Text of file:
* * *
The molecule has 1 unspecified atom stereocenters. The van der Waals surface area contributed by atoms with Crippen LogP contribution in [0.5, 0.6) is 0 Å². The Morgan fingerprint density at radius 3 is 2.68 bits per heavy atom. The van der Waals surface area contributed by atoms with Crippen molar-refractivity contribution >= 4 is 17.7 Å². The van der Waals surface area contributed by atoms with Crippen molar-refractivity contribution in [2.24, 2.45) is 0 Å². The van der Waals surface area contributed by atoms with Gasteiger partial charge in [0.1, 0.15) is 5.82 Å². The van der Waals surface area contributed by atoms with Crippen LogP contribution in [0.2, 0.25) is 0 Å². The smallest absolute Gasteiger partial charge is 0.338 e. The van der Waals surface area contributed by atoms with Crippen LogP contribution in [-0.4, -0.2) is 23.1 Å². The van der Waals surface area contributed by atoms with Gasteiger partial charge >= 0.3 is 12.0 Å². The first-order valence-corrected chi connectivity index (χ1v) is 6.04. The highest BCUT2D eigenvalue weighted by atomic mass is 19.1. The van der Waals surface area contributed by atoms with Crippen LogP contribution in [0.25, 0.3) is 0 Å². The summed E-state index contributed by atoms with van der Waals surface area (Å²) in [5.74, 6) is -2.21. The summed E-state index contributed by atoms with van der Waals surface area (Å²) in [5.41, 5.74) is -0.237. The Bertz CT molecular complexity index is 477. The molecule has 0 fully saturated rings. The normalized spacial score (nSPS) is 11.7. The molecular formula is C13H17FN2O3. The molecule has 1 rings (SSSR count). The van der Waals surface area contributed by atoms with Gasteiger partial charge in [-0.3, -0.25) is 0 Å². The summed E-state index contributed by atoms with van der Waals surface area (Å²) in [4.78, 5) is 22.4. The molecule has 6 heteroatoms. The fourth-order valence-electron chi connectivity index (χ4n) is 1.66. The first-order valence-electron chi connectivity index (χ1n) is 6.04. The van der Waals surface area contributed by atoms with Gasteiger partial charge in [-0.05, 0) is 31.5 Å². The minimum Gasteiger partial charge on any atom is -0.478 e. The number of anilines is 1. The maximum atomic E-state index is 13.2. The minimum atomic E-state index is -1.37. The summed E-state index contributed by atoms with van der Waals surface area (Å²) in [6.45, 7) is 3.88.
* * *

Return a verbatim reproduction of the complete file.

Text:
The molecule has 1 unspecified atom stereocenters. The van der Waals surface area contributed by atoms with Crippen LogP contribution in [0.5, 0.6) is 0 Å². The Morgan fingerprint density at radius 3 is 2.68 bits per heavy atom. The van der Waals surface area contributed by atoms with Crippen molar-refractivity contribution >= 4 is 17.7 Å². The van der Waals surface area contributed by atoms with Crippen molar-refractivity contribution in [2.24, 2.45) is 0 Å². The van der Waals surface area contributed by atoms with Gasteiger partial charge in [0.1, 0.15) is 5.82 Å². The van der Waals surface area contributed by atoms with Crippen LogP contribution in [0.2, 0.25) is 0 Å². The smallest absolute Gasteiger partial charge is 0.338 e. The van der Waals surface area contributed by atoms with Crippen LogP contribution in [-0.4, -0.2) is 23.1 Å². The van der Waals surface area contributed by atoms with Gasteiger partial charge >= 0.3 is 12.0 Å². The first-order valence-corrected chi connectivity index (χ1v) is 6.04. The highest BCUT2D eigenvalue weighted by atomic mass is 19.1. The van der Waals surface area contributed by atoms with Crippen LogP contribution in [0.25, 0.3) is 0 Å². The summed E-state index contributed by atoms with van der Waals surface area (Å²) in [5.74, 6) is -2.21. The summed E-state index contributed by atoms with van der Waals surface area (Å²) in [5.41, 5.74) is -0.237. The Bertz CT molecular complexity index is 477. The molecule has 0 fully saturated rings. The normalized spacial score (nSPS) is 11.7. The molecular formula is C13H17FN2O3. The molecule has 1 rings (SSSR count). The van der Waals surface area contributed by atoms with Gasteiger partial charge in [-0.3, -0.25) is 0 Å². The summed E-state index contributed by atoms with van der Waals surface area (Å²) in [4.78, 5) is 22.4. The molecule has 6 heteroatoms. The fourth-order valence-electron chi connectivity index (χ4n) is 1.66. The first-order valence-electron chi connectivity index (χ1n) is 6.04. The van der Waals surface area contributed by atoms with Gasteiger partial charge in [-0.05, 0) is 31.5 Å². The minimum Gasteiger partial charge on any atom is -0.478 e. The number of anilines is 1. The maximum atomic E-state index is 13.2. The minimum atomic E-state index is -1.37. The summed E-state index contributed by atoms with van der Waals surface area (Å²) in [6.45, 7) is 3.88.